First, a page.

This perception can’t continue to exist and companies are beginning to realize it, Halligan says. “I’m starting to see in the reported press, people refer to trade secrets as trade secret assets, so this transformation of a litigation cause of action into a valuable corporate and tangible asset is occurring.”
The most traditional method for addressing trade secret violations is through the court system, but sometimes that’s taking the approach of trying to force the cat back into the bag. In addition, cross-border judgments can be hard to enforce, and courts might be more sympathetic to companies in their jurisdiction. Companies should start with a proactive approach by securing their assets up front before a trade secret can be stolen, says Tom Stutler, CPP, corporate security manager for Raymond James.
The first step in taking a proactive approach to protecting trade secret assets is identifying what those trade secrets are, explains Stutler, who is also a member of the ASIS International Investigations Council. Stutler suggests identifying these assets annually because business practices and processes may change over time. Then companies need to identify countermeasures and devise a way to ensure that these steps are being taken.
Some of these countermeasures are simple. For example, Stutler recommends adopting a “clean desk” policy in the office, which requires employees to secure documents in a locked drawer at the end of the day so people walking through the office after hours won’t have access to them.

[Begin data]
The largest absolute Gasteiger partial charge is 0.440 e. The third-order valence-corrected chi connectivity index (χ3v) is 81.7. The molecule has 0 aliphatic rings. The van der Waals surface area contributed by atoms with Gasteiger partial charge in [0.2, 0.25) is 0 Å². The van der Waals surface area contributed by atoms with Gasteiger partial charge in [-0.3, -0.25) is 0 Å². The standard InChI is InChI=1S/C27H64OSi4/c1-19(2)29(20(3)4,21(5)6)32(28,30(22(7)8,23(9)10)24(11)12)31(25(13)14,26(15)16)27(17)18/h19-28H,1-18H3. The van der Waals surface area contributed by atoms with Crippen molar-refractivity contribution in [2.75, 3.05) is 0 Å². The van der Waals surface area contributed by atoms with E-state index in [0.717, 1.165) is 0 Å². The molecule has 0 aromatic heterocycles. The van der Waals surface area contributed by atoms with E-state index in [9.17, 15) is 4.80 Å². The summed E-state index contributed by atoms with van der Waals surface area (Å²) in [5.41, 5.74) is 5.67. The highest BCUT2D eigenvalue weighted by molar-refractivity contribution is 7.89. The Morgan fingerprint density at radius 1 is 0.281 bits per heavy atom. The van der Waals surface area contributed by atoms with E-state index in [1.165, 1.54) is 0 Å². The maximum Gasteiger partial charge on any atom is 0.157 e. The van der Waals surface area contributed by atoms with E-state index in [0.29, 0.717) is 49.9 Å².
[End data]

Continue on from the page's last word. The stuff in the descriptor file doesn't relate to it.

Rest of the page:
Along with new policies, Stutler suggests that companies engage in a robust awareness program to make employees aware of what a trade secret is and policies in place to protect those, along with other business assets. This program should “impact everyone who is on board for however long they stay at the company” and be supported by the C-suite to be effective, he says.
Part of this awareness program is helping employees understand their vulnerabilities while traveling overseas. For example, the U.S. State Department has issued warnings for various countries, including Russia and China, for business travelers, saying they should not expect the same level of privacy for their online actions and for equipment they might be traveling with that they would in the United States. “It’s a known fact that in many of these countries now, if you’re an American business traveler and connecting to their networks, they are going to take steps—firm steps—to seek out information on your computer,” Martinez says. “I would counsel travelers overseas to certain identified risky countries to take loaner laptops…and don’t bring anything with them that could be stolen off that laptop.”